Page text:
As the footnote from the "copyeditor" explains, the latter is one of the ideas of Christian Dominionists. Oh, I didn’t tell you about the footnotes yet? The footnotes from the "copyeditor" form a subplot of sorts. (Here I need to note that the "copyeditor" insists on making one word out of what most style guides including the Chicago Manual of Style and AP specify be two words "copy editor," copy modifying editor, telling us what kind of editor this person is—for example, there are also substantive editors, which is what I used to be. However, often individual publishing houses have their own style guides, so I will assume that for the Alaskan publisher of this book, "copyeditor" is its style, plus dictionary.com gives it both ways, so I will use that style in this review henceforth, without the quotes.) The first footnote reads:
The publisher affirms that Sarah Pagen wrote every word in this book with no assistance from ghostwriters. We also affirm that editorial challenges were kept to a minimum and involved only correction of typographical errors with the author’s consent.The footnotes that follow tell a story of increasing tension between Ms. GUN and the copyeditor, along with Sally from legal and Randy the fact-checker, as they try to get Ms. GUN to correct misuse of words, misspellings, intentionally erroneous or sloppily misunderstood history and science, and a fuzzing of the line between reality and imagination, such as in Ms. GUN’s insistence that John Galt, whom she frequently quotes to back up her political stands and who is a fictional character in Ayn Rand’s novel, Atlas Shrugged, is a real historical person. Ms. GUN refuses to make this and almost all other corrections suggested by copyeditor and other staff, with the exception of their suggestion to, when citing biblical chapter and verse (another thing she does to back up her arguments) that she include the entire quotation. This Ms. GUN mostly did (after the first few such citations) and it is very helpful to those of us who many not have our Bibles handy. There is another aspect to the footnote subplot—one of romance—but I’ll leave that for you to discover.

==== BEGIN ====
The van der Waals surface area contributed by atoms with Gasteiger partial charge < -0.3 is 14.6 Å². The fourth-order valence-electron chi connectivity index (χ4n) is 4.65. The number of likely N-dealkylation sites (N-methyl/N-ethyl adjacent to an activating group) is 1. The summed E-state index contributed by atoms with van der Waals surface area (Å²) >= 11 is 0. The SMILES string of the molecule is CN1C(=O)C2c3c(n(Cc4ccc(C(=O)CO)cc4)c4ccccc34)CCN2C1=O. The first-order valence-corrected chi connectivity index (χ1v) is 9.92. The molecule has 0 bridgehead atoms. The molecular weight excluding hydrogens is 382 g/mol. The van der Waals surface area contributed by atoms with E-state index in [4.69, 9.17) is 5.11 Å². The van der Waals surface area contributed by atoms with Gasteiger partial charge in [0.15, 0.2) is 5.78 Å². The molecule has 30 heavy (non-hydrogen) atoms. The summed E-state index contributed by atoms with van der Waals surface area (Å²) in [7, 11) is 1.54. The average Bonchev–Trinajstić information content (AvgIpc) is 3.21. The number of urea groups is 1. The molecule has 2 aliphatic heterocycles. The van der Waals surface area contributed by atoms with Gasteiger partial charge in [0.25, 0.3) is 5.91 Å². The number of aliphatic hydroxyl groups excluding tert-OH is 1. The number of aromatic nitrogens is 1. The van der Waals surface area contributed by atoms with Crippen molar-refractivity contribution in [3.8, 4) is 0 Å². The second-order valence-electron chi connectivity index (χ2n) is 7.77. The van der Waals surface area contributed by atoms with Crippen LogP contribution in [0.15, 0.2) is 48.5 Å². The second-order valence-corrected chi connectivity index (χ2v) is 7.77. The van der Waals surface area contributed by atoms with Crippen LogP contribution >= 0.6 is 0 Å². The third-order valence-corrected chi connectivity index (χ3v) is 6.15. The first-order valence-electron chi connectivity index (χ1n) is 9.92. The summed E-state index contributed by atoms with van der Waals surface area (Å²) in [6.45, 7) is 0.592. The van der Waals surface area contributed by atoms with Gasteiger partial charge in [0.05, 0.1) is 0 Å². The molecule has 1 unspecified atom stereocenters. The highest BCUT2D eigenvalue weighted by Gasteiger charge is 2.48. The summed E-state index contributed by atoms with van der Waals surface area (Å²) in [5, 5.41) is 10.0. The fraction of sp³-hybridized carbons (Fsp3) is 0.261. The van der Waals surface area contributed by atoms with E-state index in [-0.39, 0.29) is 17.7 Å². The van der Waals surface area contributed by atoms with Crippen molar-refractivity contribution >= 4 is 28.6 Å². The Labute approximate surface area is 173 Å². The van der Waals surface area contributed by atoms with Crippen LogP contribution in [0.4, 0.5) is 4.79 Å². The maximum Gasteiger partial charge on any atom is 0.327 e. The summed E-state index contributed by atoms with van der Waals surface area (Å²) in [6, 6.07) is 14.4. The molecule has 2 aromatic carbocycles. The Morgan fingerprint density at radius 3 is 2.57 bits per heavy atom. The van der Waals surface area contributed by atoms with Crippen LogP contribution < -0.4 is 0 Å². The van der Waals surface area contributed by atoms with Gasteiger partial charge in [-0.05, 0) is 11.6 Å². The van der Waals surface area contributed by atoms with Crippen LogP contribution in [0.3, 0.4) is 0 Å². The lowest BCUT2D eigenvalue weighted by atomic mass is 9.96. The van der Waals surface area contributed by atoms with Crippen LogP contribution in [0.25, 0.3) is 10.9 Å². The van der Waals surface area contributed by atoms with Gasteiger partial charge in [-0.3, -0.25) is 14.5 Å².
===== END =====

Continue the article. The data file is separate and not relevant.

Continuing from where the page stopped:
Alaska by Heart:Recipes for Independence is a total hoot! So funny and so topical that I'd like to suggest the possessed Dr. Monaghan be interviewed about this book on The Daily Show, the Stephen Colbert Show, and even The Rachel Maddow Show (probably on a Friday night, right before the cocktail ritual).
Speaking of Stephen Colbert, did I mention that the book was (and is?) printed in Canada? I wonder if Ms. GUN is aware of this fact. In the book, she uses the term "Canooks," to refer to Canadians even though the copyeditor et al. try to get her to stop this usage which Canadians (and others) consider disparaging. Given her strong feelings of patriotism, for both the U.S. and Alaska, and the high value she places on independence, I wonder what Ms. GUN would think about straying outside their borders to obtain a printer for her book. (In case you weren't aware, though Canada has its own parliamentary system, it is still part of the British Commonwealth and even has the Queen’s picture on it’s twenty dollar bill.) Now that I’ve let the cat out of the bag, I wonder if Ms.GUN will comment on the printing situation on her campaign blog.
BTW, the official release date for this book is Presidents Day, but if you know where to look , you can probably get it earlier.
TAGS: reviews political satire Presidential campaignThe Daily Show Stephen Colbert Rachel Maddow Alaska Patricia Monaghan
Labels: books, Pagan issues, Patricia Monaghan, reviews